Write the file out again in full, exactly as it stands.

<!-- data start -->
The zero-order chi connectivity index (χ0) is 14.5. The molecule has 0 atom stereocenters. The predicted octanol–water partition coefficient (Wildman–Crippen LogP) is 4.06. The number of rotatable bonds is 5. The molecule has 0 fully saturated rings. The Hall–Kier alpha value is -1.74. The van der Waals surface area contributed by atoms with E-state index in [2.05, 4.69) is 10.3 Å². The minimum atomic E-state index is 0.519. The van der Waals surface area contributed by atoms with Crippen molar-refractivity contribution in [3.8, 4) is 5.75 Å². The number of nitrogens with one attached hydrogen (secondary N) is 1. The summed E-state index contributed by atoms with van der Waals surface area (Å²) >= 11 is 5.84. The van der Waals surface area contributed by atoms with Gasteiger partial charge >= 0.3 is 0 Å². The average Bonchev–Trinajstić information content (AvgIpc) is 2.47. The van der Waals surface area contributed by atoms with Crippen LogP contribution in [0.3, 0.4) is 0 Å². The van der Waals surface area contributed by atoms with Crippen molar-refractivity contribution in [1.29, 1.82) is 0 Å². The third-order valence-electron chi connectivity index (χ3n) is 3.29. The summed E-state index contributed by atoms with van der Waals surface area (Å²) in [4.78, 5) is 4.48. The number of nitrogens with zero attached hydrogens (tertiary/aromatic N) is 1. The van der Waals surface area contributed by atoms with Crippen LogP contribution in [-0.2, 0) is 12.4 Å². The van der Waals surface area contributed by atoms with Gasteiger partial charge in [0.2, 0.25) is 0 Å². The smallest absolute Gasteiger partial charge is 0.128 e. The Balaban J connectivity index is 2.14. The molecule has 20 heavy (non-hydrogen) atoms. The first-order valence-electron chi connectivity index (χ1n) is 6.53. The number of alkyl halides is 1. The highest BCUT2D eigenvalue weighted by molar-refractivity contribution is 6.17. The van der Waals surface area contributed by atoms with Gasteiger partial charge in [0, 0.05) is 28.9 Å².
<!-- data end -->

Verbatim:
The zero-order chi connectivity index (χ0) is 14.5. The molecule has 0 atom stereocenters. The predicted octanol–water partition coefficient (Wildman–Crippen LogP) is 4.06. The number of rotatable bonds is 5. The molecule has 0 fully saturated rings. The Hall–Kier alpha value is -1.74. The van der Waals surface area contributed by atoms with E-state index in [2.05, 4.69) is 10.3 Å². The minimum atomic E-state index is 0.519. The van der Waals surface area contributed by atoms with Crippen molar-refractivity contribution in [3.8, 4) is 5.75 Å². The number of nitrogens with one attached hydrogen (secondary N) is 1. The summed E-state index contributed by atoms with van der Waals surface area (Å²) >= 11 is 5.84. The van der Waals surface area contributed by atoms with Gasteiger partial charge >= 0.3 is 0 Å². The average Bonchev–Trinajstić information content (AvgIpc) is 2.47. The van der Waals surface area contributed by atoms with Crippen LogP contribution in [0.3, 0.4) is 0 Å². The van der Waals surface area contributed by atoms with Crippen molar-refractivity contribution in [1.29, 1.82) is 0 Å². The third-order valence-electron chi connectivity index (χ3n) is 3.29. The summed E-state index contributed by atoms with van der Waals surface area (Å²) in [4.78, 5) is 4.48. The number of nitrogens with zero attached hydrogens (tertiary/aromatic N) is 1. The van der Waals surface area contributed by atoms with Crippen LogP contribution in [-0.2, 0) is 12.4 Å². The van der Waals surface area contributed by atoms with Gasteiger partial charge in [0.2, 0.25) is 0 Å². The smallest absolute Gasteiger partial charge is 0.128 e. The Balaban J connectivity index is 2.14. The molecule has 20 heavy (non-hydrogen) atoms. The first-order valence-electron chi connectivity index (χ1n) is 6.53. The number of alkyl halides is 1. The highest BCUT2D eigenvalue weighted by molar-refractivity contribution is 6.17. The van der Waals surface area contributed by atoms with Gasteiger partial charge in [0, 0.05) is 28.9 Å².